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Author: N. Clayton Croy
The only narratives of Jesus’ birth locate the event in Bethlehem, but the adult Jesus is consistently associated with Nazareth. How do we reconcile these two indisputable facts? Some dismiss Bethlehem as a theologoumenon, a theological fabrication. Others insist on Bethlehem based on the census of Quirinius. In the present volume, N. Clayton Croy argues that both are wrong. Instead Jesus’ birthplace was determined by the scandalous nature of Mary’s pregnancy, with it being necessary for Mary and Joseph to escape the inevitable shame of an ill-timed conception and decamp to a less hostile environment. In this light, a Bethlehem-born Jesus who grew up in Nazareth should never have been considered problematic.
Clément d’Alexandrie (150-215 Ap. J.-C.) est l’un des penseurs les plus brillants des premiers siècles chrétiens. Son enseignement, tout autant pétri de la Bible que de la pensée grecque, nous révèle la nature des débats aux premières heures de l’expansion du christianisme. Ce livre aborde un sujet peu étudié à ce jour, à savoir sa pensée sur l’Église. C’est pourtant un sujet récurent de ses ouvrages, où il réfléchit longuement sur l’Église à partir de l’être et la mission du Logos divin. L’analyse du discours de Clément sur l’Église permet donc de revisiter les intuitions principales de sa christologie tout en apportant un éclairage sur sa perception de l’identité chrétienne à une époque où celle-ci est encore en construction.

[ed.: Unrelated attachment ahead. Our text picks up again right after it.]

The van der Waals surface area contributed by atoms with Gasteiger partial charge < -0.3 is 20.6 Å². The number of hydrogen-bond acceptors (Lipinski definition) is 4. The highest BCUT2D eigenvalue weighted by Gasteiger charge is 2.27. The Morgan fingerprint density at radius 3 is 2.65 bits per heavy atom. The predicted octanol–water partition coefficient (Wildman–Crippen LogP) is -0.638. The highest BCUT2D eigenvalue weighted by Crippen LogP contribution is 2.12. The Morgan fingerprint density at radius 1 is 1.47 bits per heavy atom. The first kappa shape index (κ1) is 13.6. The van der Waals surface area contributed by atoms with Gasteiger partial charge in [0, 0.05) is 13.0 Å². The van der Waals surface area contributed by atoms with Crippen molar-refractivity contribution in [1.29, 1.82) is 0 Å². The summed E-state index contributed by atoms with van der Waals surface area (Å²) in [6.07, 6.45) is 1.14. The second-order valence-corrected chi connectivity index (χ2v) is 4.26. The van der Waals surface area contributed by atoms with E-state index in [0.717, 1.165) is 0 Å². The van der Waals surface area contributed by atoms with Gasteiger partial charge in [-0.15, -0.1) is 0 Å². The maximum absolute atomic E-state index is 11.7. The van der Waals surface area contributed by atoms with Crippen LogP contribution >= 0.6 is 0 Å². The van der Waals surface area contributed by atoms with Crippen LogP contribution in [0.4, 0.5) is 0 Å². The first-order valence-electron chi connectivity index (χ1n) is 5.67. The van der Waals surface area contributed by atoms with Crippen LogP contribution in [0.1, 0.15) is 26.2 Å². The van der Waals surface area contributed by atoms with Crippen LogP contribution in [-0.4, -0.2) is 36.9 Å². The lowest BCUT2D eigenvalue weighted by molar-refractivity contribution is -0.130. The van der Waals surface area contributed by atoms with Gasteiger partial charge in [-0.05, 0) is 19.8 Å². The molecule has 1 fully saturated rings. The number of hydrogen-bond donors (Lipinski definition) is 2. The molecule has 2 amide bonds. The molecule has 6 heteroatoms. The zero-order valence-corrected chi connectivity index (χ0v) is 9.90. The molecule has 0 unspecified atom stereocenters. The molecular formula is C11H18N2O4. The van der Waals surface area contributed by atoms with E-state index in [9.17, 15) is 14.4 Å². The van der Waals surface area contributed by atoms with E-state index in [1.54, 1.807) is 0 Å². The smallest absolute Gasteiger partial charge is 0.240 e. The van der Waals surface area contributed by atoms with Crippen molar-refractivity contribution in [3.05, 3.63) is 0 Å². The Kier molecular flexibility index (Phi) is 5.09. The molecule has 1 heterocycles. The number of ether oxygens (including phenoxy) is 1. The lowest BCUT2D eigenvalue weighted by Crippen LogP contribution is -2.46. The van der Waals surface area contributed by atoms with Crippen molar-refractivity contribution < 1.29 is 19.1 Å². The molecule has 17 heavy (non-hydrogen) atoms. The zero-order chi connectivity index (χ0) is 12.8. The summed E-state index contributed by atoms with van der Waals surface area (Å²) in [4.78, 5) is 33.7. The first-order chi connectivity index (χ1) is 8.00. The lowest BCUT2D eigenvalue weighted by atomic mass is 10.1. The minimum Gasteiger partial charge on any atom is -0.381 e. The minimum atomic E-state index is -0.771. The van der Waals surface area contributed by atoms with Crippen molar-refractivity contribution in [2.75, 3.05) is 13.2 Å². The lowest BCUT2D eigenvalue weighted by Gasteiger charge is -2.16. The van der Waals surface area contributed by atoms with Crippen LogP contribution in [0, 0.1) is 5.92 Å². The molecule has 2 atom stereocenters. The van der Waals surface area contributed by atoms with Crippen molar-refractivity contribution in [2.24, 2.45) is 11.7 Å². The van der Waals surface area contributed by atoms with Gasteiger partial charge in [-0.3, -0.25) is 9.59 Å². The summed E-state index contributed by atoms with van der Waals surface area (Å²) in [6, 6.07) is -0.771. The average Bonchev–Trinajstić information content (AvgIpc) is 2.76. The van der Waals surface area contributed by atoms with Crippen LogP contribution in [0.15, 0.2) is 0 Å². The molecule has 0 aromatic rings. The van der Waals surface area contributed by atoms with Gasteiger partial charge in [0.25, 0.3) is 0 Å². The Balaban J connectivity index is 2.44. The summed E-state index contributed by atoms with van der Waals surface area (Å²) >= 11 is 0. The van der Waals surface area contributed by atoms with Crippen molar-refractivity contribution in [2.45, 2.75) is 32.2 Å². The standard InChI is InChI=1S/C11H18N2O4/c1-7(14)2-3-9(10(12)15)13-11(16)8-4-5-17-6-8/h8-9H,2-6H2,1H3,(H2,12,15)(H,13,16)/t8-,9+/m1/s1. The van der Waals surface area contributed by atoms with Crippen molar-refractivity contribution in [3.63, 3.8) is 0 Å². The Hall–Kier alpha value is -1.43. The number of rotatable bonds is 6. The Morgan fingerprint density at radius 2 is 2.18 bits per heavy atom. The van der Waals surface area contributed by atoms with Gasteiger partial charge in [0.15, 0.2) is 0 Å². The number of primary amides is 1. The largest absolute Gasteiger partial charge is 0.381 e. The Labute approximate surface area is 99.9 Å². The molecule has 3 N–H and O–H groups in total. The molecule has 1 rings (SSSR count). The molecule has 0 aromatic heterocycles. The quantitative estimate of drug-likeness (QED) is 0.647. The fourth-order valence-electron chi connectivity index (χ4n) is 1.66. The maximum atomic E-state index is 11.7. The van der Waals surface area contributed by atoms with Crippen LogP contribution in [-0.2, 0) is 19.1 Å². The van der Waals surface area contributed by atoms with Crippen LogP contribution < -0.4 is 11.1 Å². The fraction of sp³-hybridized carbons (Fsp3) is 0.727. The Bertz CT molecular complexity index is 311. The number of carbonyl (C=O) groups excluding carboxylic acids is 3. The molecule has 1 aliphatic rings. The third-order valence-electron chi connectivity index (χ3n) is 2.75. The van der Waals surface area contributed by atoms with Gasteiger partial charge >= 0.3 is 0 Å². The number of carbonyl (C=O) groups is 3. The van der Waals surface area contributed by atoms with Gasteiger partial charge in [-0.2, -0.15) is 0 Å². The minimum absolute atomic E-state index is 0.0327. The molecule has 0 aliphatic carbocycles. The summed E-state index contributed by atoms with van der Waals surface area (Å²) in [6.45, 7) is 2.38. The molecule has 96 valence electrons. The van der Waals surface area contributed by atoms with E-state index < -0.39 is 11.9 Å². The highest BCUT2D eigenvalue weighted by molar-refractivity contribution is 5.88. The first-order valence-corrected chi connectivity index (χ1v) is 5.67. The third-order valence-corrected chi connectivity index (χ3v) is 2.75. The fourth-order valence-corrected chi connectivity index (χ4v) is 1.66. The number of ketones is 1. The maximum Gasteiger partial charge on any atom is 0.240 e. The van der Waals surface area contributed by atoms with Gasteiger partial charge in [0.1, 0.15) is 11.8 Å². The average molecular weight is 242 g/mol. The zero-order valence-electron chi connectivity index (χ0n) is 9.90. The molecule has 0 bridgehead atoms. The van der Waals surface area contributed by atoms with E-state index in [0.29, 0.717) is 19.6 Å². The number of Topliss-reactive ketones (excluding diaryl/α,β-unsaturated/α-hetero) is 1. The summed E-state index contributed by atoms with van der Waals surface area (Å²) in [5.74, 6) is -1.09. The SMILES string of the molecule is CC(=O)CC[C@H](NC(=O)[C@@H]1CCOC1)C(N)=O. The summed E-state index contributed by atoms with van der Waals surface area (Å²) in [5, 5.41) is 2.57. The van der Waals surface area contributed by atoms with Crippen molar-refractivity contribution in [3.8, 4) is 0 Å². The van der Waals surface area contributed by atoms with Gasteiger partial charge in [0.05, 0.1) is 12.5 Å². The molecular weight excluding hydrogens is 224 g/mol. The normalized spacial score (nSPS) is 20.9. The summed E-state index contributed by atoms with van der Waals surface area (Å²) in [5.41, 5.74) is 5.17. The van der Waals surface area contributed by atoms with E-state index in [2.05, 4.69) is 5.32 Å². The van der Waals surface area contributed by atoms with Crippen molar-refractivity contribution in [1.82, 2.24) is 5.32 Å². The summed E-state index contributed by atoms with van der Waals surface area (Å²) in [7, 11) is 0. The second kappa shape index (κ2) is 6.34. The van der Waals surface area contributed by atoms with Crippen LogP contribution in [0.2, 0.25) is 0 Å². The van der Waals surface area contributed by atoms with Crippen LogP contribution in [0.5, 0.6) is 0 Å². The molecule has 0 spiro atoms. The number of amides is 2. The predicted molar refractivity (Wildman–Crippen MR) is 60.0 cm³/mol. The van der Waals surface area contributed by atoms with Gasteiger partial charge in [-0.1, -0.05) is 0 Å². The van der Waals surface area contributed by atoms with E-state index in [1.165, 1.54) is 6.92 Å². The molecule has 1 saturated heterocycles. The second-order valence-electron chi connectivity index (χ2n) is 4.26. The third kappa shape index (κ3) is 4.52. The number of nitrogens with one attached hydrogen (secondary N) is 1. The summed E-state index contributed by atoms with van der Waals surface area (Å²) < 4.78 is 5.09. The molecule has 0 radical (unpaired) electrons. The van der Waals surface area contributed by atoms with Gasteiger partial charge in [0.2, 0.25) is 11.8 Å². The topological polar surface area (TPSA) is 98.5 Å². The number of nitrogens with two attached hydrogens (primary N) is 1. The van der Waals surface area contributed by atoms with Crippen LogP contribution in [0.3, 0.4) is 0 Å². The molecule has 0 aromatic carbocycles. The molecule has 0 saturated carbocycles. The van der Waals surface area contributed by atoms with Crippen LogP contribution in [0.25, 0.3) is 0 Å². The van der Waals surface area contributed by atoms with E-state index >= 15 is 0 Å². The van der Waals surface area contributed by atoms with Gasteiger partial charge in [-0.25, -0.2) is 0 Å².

Clement of Alexandria (AD 150-215) is one of the most brilliant thinkers of the early Christian centuries. His teaching, steeped as much in the Bible as in Greek thought, reveals to us the nature of the debates in the early days of the expansion of Christianity. This book deals with a subject little studied to this day, namely his thoughts on the Church. Yet it is a recurring subject in his works, where he reflects at length on the Church from the point of view of the being and the mission of the divine Logos. Analysis of Clement’s discourse on the Church therefore makes it possible to revisit the main intuitions of his Christology while shedding light on his perception of Christian identity at a time when it is still under construction.
Author: Anton Pritula

Abstract

The present paper discusses various kinds of poetry represented in scribal paratextual parts of East Syriac manuscripts, such as introductions and colophons. In the current article, we have attempted to develop a general typology of this kind of verse pieces and to discuss the details of their transmission in diachronic scope, starting with the Mongol period and focusing on the Ottoman time, when this type of texts obtained a large popularity.

In: Scrinium
In: Vigiliae Christianae
In: La Cité du Logos: L’ecclésiologie de Clément d’Alexandrie et son enracinement christologique
In: La Cité du Logos: L’ecclésiologie de Clément d’Alexandrie et son enracinement christologique
In: La Cité du Logos: L’ecclésiologie de Clément d’Alexandrie et son enracinement christologique
In: La Cité du Logos: L’ecclésiologie de Clément d’Alexandrie et son enracinement christologique
In: La Cité du Logos: L’ecclésiologie de Clément d’Alexandrie et son enracinement christologique